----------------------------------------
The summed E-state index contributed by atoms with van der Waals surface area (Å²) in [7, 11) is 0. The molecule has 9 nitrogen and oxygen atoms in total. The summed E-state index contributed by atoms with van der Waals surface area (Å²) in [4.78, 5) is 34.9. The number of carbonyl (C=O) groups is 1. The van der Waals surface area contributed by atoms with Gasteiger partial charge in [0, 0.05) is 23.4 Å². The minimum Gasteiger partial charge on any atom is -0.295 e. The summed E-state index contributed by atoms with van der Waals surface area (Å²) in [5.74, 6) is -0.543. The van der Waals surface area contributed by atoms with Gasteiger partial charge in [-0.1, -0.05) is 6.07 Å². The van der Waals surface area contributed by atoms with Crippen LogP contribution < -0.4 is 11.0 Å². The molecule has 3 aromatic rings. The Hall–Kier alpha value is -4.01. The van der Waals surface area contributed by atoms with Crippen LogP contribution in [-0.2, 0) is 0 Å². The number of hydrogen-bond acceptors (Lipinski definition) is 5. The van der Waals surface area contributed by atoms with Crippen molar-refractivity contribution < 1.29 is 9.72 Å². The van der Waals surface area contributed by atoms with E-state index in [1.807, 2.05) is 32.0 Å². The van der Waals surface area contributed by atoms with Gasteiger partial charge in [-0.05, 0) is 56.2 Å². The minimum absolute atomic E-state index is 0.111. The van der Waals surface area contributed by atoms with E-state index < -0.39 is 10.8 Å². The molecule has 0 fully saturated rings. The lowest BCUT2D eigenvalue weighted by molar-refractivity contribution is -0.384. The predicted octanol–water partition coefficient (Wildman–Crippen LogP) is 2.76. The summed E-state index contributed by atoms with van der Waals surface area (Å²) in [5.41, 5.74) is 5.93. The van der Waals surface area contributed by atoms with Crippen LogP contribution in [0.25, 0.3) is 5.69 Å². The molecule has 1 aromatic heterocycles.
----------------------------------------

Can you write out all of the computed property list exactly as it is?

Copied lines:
The summed E-state index contributed by atoms with van der Waals surface area (Å²) in [7, 11) is 0. The molecule has 9 nitrogen and oxygen atoms in total. The summed E-state index contributed by atoms with van der Waals surface area (Å²) in [4.78, 5) is 34.9. The number of carbonyl (C=O) groups is 1. The van der Waals surface area contributed by atoms with Gasteiger partial charge in [0, 0.05) is 23.4 Å². The minimum Gasteiger partial charge on any atom is -0.295 e. The summed E-state index contributed by atoms with van der Waals surface area (Å²) in [5.74, 6) is -0.543. The van der Waals surface area contributed by atoms with Gasteiger partial charge in [-0.1, -0.05) is 6.07 Å². The van der Waals surface area contributed by atoms with Crippen LogP contribution < -0.4 is 11.0 Å². The molecule has 3 aromatic rings. The Hall–Kier alpha value is -4.01. The van der Waals surface area contributed by atoms with Crippen LogP contribution in [-0.2, 0) is 0 Å². The number of hydrogen-bond acceptors (Lipinski definition) is 5. The van der Waals surface area contributed by atoms with Crippen molar-refractivity contribution < 1.29 is 9.72 Å². The van der Waals surface area contributed by atoms with E-state index in [1.807, 2.05) is 32.0 Å². The van der Waals surface area contributed by atoms with Gasteiger partial charge in [-0.05, 0) is 56.2 Å². The minimum absolute atomic E-state index is 0.111. The van der Waals surface area contributed by atoms with E-state index < -0.39 is 10.8 Å². The molecule has 0 fully saturated rings. The lowest BCUT2D eigenvalue weighted by molar-refractivity contribution is -0.384. The predicted octanol–water partition coefficient (Wildman–Crippen LogP) is 2.76. The summed E-state index contributed by atoms with van der Waals surface area (Å²) in [5.41, 5.74) is 5.93. The van der Waals surface area contributed by atoms with Crippen LogP contribution in [0.25, 0.3) is 5.69 Å². The molecule has 1 aromatic heterocycles.